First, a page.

Transitions

There seems to be some symbolism in General Shinsheki being named to be Secretary of Veteran’s Affairs on the anniversary of the attack on Pearl Habor, but I am unable to enunciate it.

Perhaps Shinsheki is a clearer thinker than me:

Shinseki, in 2006, began traveling around the country as a spokesperson for the “Go For Broke National Education Center,” an organization dedicated to preserving and educating about the contributions of Japanese American soldiers in World War II. The 100th/442nd Regimental Combat Team, a segregated unit of Japanese Americans who fought in World War II, adopted the motto, “go for broke.” “There is no other story in the history of the U.S. Army like this one, and given the conditions that gave rise to the extraordinary valor of Japanese American soldiers, there may never be another story like it again,” stated Shinseki.

Other transitions are afoot in the world, too.

The past is always dying, and the future is always being born.

Moving forward, we should work with our ally China to disentangle ourselves from our mutual historic friend (and increasingly, psychotic basketcase) Pakistan. China and the United States should work together to accommodate India as a major power in Asia, and find ways to mutually project power into Central Asia in a way that defeats terrorism and prevents any rogue energy suppliers from overturning the peace.

6 thoughts on “Transitions”

  1. GEN Shinseki was Army Chief of Staff when I was a soldier, and I used to marvel that 60 or so years after Pearl Harbor, an American of Japanese descent was the highest ranking soldier in the Army, which said something to me about the ability of the nation and our military to evolve socially. The 442nd Regimental Combat Team is an inspiration. And, it says something that as someone of Chinese descent I feel kinship to someone of Japanese descent because we were both American soldiers.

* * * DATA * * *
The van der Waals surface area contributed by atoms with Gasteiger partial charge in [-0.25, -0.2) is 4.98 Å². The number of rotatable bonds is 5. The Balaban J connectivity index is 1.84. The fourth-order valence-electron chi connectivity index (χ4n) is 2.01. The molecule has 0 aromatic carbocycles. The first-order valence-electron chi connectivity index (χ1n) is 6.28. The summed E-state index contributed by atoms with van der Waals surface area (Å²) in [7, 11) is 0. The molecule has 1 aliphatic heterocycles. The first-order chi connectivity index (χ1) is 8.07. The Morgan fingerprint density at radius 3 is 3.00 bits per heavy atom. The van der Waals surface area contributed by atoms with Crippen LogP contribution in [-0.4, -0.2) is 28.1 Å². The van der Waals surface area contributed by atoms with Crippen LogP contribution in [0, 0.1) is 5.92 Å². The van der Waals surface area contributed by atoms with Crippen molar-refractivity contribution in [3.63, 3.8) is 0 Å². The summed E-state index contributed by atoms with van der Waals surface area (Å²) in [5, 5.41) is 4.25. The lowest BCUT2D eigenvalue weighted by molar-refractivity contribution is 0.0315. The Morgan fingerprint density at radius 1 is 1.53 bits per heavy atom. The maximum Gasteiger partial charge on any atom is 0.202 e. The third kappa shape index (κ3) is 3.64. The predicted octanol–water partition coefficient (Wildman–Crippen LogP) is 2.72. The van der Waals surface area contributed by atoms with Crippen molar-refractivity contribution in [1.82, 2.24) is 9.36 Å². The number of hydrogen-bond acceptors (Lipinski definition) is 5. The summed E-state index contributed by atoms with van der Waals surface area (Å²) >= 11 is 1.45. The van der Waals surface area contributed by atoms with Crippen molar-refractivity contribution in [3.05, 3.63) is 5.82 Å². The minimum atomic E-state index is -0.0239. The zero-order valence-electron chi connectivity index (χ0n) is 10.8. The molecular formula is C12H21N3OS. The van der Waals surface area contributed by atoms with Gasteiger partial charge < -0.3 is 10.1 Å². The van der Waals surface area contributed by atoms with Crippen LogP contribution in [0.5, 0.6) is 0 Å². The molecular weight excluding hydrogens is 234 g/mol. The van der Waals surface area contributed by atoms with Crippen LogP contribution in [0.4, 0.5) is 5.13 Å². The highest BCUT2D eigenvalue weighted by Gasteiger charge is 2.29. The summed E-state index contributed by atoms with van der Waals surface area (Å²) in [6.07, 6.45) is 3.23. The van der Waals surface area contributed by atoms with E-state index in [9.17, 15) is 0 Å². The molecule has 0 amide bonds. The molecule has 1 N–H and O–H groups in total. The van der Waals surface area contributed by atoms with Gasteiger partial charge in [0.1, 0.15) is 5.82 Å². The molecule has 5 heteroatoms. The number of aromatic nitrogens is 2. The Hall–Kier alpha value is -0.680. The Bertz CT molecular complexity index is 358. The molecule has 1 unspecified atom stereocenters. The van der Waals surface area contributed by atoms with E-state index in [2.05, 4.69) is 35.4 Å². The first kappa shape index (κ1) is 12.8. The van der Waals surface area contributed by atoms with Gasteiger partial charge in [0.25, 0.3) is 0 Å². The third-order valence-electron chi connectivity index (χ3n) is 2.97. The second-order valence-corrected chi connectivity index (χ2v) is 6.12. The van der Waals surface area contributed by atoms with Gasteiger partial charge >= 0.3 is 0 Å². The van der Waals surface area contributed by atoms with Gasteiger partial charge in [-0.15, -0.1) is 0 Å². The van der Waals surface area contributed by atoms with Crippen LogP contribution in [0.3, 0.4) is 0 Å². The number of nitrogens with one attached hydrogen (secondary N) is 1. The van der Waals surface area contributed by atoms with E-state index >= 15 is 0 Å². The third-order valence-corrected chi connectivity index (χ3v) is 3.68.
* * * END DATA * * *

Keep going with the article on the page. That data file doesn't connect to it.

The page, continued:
2. FYI: The Movie “Go For Broke” is a nice post-WW2 Hollywood WW2 flick. It used to be on cable alot, but TCM doesn’t show those kind of movies too much anymore.

  3. Eric,

    Thank you for your post.

    It is always wonderful when soldiers comment here, and I appreciate your special take here.

    One of the great things about American society is that we can find kinship and similarities with so many people, not just those who came from our homeland. The combination of English and Irish is so common here, for instance, that the idea that those peoples had been fighting for centuries is almost unbelievable.

    Purpleslog,

    Thanks for the recommentation! I will try to find it!

  4. Alas, I read over the weekend that Van Johnson, one of the stars of “Go For Broke” just died. He also starred in two of my favorite WW2 movies: “Battleground” (on the Bulge and an exhausted/outgunned airborne infantry platoon) and “60 Seconds over Tokyo” (on the Doolittle raid and the aftermath/escape).

  5. After thinking about it a bit more, Go for Broke seems like half a war film and half a comedy. Van Johnson’s attempt to join the “Texas Army” becomes increasingly comical, and the way he lit up (even on the grainy copy we watched) when he heard thinks his sergeant is “O’Hara” (not O’Hara, but Ohara, he’s corrected) is great.

    The film was very direct about the relocation centers, and its treatment of that (both the term ‘evacuation’ and the acknowledgment it was only for those on the West Coast of CONUS) is more informative than what we teach kids today.

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